A Federal South Africa

Federalism, as is mostly the case with issues of politics and governance, resists being encapsulated in single sentence definitions. Nevertheless the understanding that this paper will adopt is federalism as defined by the eminent Australian scholar Robert Garan, that of federalism as “a form of Government in which sovereignty or political power is divided between the Central and local Governments, so that each of them within its own sphere is independent of the other” (Garan, 1929: 230). Paleker (2006: 309) expands the definition by characterising federalism as a political system which creates in a country “two broad levels of government with assigned powers and functions originating from a variety of factors and political bargain, and displaying a tendency to persist through active response to the challenges of changing environment by a process of adaptation through creative modes of institutional as well as functional relationship” (Paleker, 2006: 309). Along more traditional lines, Wheare set the following as a pre-condition of whether a system is to be defined as a federal one or not:

“The test which I apply for Federal Government is then simply this. Does a system of Government embody predominantly a division of power between general and regional authorities, each of which, in its own sphere, is coordinate with the other’s and independent of them? If so, that government is federal.”

This is clearly, in the wake of the New Deal’s introduction of social security and post-9/11 surveillance measures in the US, only partially true. Under President George W. Bush, the federal government of the US centralised and brought to the national agenda major policy areas that had previously been under the control of states and localities, some of these areas are education testing, infrastructure, sales tax collection, and emergency management (Posner, 2007: 390). Moreover, while the German social welfare system is officially decentralised (Cox, 2001), it is also true that German federalism “does allow the national government to help poor people in poor subunits, and which does create a degree of protection against large disparities in wealth among subunits” (Sunstein, 1993: 425). It must also be taken into consideration that “modernization has replaced the static relationship of power with a dynamism that makes federalism as much a process as an institution.  The process of federalism, accelerating during the twentieth century, has moved power consistently from the states to the national government, despite occasional rhetoric to the contrary” (Duncan and Goddard, 2003: 80). Thus the concept of federalism appears to occur along what may be labelled as a continuum. Indeed such illumination of idiosyncrasies is the endpoint of federalism.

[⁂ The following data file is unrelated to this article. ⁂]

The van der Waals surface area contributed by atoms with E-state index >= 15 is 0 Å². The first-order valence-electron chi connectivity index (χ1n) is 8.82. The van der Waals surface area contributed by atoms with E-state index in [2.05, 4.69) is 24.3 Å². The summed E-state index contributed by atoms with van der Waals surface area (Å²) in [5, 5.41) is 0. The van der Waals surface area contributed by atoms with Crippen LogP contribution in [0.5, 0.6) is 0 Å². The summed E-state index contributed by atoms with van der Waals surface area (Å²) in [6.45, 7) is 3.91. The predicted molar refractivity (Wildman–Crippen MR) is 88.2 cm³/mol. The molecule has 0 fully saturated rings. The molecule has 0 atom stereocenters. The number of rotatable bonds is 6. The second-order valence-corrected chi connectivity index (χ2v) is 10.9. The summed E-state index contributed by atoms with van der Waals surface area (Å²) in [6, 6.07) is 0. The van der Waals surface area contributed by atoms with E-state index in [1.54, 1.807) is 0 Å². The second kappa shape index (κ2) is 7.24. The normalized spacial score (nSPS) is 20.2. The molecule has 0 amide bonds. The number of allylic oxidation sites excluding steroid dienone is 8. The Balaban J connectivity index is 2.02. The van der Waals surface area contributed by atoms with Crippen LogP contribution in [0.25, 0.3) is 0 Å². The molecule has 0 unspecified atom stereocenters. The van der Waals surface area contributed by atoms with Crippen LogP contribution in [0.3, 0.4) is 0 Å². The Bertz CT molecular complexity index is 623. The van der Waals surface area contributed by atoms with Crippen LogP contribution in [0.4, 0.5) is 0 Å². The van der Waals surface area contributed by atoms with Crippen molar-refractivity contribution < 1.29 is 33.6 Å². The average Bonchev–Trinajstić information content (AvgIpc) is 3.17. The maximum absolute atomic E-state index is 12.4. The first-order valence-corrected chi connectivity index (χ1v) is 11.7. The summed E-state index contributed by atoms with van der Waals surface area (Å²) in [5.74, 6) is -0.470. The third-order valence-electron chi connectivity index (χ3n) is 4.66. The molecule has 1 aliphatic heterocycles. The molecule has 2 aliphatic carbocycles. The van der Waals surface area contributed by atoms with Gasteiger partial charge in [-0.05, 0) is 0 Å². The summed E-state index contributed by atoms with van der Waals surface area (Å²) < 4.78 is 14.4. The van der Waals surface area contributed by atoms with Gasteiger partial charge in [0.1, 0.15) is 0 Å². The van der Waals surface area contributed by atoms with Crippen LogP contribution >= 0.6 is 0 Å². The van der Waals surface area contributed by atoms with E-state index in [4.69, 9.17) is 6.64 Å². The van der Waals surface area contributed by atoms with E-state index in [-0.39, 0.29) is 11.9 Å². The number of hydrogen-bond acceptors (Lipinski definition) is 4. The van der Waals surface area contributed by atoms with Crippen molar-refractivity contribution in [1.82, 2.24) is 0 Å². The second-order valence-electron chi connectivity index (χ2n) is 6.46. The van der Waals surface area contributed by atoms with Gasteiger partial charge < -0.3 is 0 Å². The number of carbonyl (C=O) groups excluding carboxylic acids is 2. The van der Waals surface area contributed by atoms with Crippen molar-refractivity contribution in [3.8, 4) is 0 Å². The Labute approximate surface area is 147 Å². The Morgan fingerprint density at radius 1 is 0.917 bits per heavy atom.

The work of Pelaker offers an update and a structural corrective to the conception held by Wheare and other traditionalist conceptions of federalism. According to Pelaker (2006: 305), “if a federal polity is to be a working system, neither the general government nor the regional government can operate in isolation from the other. Therefore, some students of modern federalism prefer words like ‘potentiality and individuality,’ ‘coordinate’ and ‘autonomy’ to ‘independence’ for a more appropriate expression of the relationship between the general government and regional governments in a federation.”